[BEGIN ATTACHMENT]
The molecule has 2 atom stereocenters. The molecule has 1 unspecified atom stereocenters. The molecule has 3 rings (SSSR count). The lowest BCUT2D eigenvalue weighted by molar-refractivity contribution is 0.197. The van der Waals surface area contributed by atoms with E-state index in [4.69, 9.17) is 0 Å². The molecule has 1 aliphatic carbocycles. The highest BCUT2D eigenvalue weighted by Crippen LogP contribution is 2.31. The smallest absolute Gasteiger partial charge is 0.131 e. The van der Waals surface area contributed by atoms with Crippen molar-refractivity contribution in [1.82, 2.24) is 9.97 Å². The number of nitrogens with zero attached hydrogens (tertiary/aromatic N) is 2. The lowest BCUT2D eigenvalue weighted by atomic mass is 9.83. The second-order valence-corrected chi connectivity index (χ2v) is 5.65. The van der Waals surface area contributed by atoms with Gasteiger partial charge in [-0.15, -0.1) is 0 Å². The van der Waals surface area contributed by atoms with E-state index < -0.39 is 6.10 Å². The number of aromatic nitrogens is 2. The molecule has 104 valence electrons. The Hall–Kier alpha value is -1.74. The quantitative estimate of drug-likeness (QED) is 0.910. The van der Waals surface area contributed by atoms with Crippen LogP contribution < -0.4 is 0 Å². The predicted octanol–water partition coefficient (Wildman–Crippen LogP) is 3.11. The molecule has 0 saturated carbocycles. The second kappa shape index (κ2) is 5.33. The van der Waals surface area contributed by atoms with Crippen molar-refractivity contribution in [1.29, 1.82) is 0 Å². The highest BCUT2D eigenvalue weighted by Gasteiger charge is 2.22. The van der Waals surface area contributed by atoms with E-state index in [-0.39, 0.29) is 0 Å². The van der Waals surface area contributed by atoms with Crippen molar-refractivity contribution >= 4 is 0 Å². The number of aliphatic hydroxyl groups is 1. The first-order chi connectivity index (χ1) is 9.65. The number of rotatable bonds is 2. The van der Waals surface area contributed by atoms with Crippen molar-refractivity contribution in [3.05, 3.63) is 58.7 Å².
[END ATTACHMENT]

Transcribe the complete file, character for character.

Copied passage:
The molecule has 2 atom stereocenters. The molecule has 1 unspecified atom stereocenters. The molecule has 3 rings (SSSR count). The lowest BCUT2D eigenvalue weighted by molar-refractivity contribution is 0.197. The van der Waals surface area contributed by atoms with E-state index in [4.69, 9.17) is 0 Å². The molecule has 1 aliphatic carbocycles. The highest BCUT2D eigenvalue weighted by Crippen LogP contribution is 2.31. The smallest absolute Gasteiger partial charge is 0.131 e. The van der Waals surface area contributed by atoms with Crippen molar-refractivity contribution in [1.82, 2.24) is 9.97 Å². The number of nitrogens with zero attached hydrogens (tertiary/aromatic N) is 2. The lowest BCUT2D eigenvalue weighted by atomic mass is 9.83. The second-order valence-corrected chi connectivity index (χ2v) is 5.65. The van der Waals surface area contributed by atoms with Gasteiger partial charge in [-0.15, -0.1) is 0 Å². The van der Waals surface area contributed by atoms with E-state index < -0.39 is 6.10 Å². The number of aromatic nitrogens is 2. The molecule has 104 valence electrons. The Hall–Kier alpha value is -1.74. The quantitative estimate of drug-likeness (QED) is 0.910. The van der Waals surface area contributed by atoms with Crippen LogP contribution < -0.4 is 0 Å². The predicted octanol–water partition coefficient (Wildman–Crippen LogP) is 3.11. The molecule has 0 saturated carbocycles. The second kappa shape index (κ2) is 5.33. The van der Waals surface area contributed by atoms with Crippen molar-refractivity contribution in [1.29, 1.82) is 0 Å². The highest BCUT2D eigenvalue weighted by Gasteiger charge is 2.22. The van der Waals surface area contributed by atoms with E-state index in [-0.39, 0.29) is 0 Å². The van der Waals surface area contributed by atoms with Crippen molar-refractivity contribution >= 4 is 0 Å². The number of aliphatic hydroxyl groups is 1. The first-order chi connectivity index (χ1) is 9.65. The number of rotatable bonds is 2. The van der Waals surface area contributed by atoms with Crippen molar-refractivity contribution in [3.05, 3.63) is 58.7 Å².